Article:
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Int. J. Mol. Sci. 2017, 18(11), 2306; https://doi.org/10.3390/ijms18112306

The C-C Chemokines CCL17 and CCL22 and Their Receptor CCR4 in CNS Autoimmunity

1
Institute of Medical Microbiology and Hospital Hygiene, University of Düsseldorf, 40225 Düsseldorf, Germany
2
Department of Psychiatry, University of Münster, 48149 Münster, Germany
3
Cells in Motion, Cluster of Excellence, University of Münster, 48149 Münster, Germany
4
Department of Psychiatry, Alexian Brothers Hospital, 48149 Münster, Germany
*
Author to whom correspondence should be addressed.
Received: 17 October 2017 / Revised: 30 October 2017 / Accepted: 31 October 2017 / Published: 2 November 2017
(This article belongs to the Special Issue Advances in Multiple Sclerosis 2017)
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Abstract

Multiple sclerosis (MS) is a chronic inflammatory demyelinating disease of the central nervous system (CNS). It affects more than two million people worldwide, mainly young adults, and may lead to progressive neurological disability. Chemokines and their receptors have been shown to play critical roles in the pathogenesis of experimental autoimmune encephalomyelitis (EAE), a murine disease model induced by active immunization with myelin proteins or transfer of encephalitogenic CD4+ T cells that recapitulates clinical and neuropathological features of MS. Chemokine ligand-receptor interactions orchestrate leukocyte trafficking and influence multiple pathophysiological cellular processes, including antigen presentation and cytokine production by dendritic cells (DCs). The C-C class chemokines 17 (CCL17) and 22 (CCL22) and their C-C chemokine receptor 4 (CCR4) have been shown to play an important role in homeostasis and inflammatory responses. Here, we provide an overview of the involvement of CCR4 and its ligands in CNS autoimmunity. We review key clinical studies of MS together with experimental studies in animals that have demonstrated functional roles of CCR4, CCL17, and CCL22 in EAE pathogenesis. Finally, we discuss the therapeutic potential of newly developed CCR4 antagonists and a humanized anti-CCR4 antibody for treatment of MS. View Full-Text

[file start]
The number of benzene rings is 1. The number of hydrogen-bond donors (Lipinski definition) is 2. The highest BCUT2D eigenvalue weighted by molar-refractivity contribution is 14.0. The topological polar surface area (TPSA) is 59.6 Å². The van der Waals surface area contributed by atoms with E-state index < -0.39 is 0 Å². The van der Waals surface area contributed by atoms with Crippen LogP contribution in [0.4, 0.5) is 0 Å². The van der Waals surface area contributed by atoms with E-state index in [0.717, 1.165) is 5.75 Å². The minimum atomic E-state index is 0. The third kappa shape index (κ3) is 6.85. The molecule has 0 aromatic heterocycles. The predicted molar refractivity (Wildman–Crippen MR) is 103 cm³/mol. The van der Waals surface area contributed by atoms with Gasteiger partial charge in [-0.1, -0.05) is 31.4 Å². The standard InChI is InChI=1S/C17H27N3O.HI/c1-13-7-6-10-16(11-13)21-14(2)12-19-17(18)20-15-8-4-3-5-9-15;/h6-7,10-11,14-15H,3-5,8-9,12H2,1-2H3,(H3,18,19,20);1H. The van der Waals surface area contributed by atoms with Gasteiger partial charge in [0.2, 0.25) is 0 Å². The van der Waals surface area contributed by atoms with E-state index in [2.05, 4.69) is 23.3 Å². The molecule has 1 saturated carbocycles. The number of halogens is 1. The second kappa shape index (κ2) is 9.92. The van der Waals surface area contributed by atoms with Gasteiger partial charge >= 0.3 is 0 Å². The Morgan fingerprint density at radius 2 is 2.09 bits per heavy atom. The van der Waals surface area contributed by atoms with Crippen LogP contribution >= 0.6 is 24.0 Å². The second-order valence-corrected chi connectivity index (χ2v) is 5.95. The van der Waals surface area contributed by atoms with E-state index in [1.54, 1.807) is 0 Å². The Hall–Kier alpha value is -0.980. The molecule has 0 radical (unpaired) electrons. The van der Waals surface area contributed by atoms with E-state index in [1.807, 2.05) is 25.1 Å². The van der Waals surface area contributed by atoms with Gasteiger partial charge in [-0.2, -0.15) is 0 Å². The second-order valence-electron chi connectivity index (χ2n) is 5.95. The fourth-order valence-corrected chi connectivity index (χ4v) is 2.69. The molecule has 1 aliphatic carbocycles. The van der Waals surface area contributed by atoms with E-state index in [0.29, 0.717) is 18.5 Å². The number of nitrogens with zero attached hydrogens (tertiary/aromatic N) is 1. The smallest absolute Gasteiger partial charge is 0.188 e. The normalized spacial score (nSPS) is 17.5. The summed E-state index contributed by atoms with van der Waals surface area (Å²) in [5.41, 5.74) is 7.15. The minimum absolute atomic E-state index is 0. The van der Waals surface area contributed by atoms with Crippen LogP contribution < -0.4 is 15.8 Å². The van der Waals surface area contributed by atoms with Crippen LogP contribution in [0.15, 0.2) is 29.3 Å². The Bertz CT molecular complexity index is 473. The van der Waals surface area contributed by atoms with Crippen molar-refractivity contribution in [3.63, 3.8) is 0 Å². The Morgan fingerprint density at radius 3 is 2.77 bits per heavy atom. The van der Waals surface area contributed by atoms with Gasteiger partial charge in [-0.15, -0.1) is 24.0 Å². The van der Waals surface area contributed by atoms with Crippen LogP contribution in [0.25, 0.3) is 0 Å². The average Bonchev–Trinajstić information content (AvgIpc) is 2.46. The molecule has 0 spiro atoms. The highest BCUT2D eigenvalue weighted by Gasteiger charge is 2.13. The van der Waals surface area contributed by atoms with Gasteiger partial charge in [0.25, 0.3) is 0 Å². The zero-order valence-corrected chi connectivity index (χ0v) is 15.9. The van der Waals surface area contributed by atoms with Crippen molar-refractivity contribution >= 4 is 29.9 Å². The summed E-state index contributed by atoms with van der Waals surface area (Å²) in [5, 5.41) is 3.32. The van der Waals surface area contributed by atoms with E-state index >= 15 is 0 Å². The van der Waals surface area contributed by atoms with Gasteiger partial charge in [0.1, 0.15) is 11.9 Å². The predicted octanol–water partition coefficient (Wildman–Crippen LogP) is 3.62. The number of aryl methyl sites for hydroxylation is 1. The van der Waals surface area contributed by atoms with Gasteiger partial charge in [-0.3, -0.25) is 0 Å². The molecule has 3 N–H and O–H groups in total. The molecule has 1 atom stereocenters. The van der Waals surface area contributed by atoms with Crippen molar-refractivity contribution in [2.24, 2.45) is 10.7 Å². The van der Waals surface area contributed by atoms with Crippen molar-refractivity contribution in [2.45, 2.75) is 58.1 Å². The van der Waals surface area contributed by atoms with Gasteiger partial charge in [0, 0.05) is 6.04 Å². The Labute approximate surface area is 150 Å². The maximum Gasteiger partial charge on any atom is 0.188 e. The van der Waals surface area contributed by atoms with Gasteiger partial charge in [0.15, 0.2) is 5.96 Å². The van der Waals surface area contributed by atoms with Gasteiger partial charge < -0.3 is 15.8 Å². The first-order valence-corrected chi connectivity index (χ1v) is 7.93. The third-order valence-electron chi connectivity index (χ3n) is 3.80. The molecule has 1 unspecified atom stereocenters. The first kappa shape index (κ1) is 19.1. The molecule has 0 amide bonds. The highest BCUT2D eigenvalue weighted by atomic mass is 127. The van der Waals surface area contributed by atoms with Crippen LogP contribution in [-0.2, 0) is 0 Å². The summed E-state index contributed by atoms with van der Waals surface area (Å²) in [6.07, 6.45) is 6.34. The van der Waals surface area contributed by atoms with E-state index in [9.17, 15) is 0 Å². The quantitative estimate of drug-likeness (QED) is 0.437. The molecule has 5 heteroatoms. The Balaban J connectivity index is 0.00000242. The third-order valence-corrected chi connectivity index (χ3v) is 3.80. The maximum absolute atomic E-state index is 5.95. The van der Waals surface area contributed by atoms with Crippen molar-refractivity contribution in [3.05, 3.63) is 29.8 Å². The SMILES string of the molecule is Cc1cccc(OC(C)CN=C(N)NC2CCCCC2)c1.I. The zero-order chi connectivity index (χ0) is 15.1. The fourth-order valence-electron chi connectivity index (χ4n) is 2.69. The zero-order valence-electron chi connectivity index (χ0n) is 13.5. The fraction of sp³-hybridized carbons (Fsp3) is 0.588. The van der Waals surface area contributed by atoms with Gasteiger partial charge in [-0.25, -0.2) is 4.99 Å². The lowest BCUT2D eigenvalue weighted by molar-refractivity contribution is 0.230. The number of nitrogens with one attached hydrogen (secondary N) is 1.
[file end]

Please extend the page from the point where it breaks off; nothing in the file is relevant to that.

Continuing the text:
Keywords: chemokines; multiple sclerosis; CCR4; CCL17; CCL22; CNS autoimmunity; experimental autoimmune encephalomyelitis; neuroinflammation; migration; dendritic cells chemokines; multiple sclerosis; CCR4; CCL17; CCL22; CNS autoimmunity; experimental autoimmune encephalomyelitis; neuroinflammation; migration; dendritic cells
This is an open access article distributed under the Creative Commons Attribution License which permits unrestricted use, distribution, and reproduction in any medium, provided the original work is properly cited. (CC BY 4.0).
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Scheu, S.; Ali, S.; Ruland, C.; Arolt, V.; Alferink, J. The C-C Chemokines CCL17 and CCL22 and Their Receptor CCR4 in CNS Autoimmunity. Int. J. Mol. Sci. 2017, 18, 2306.

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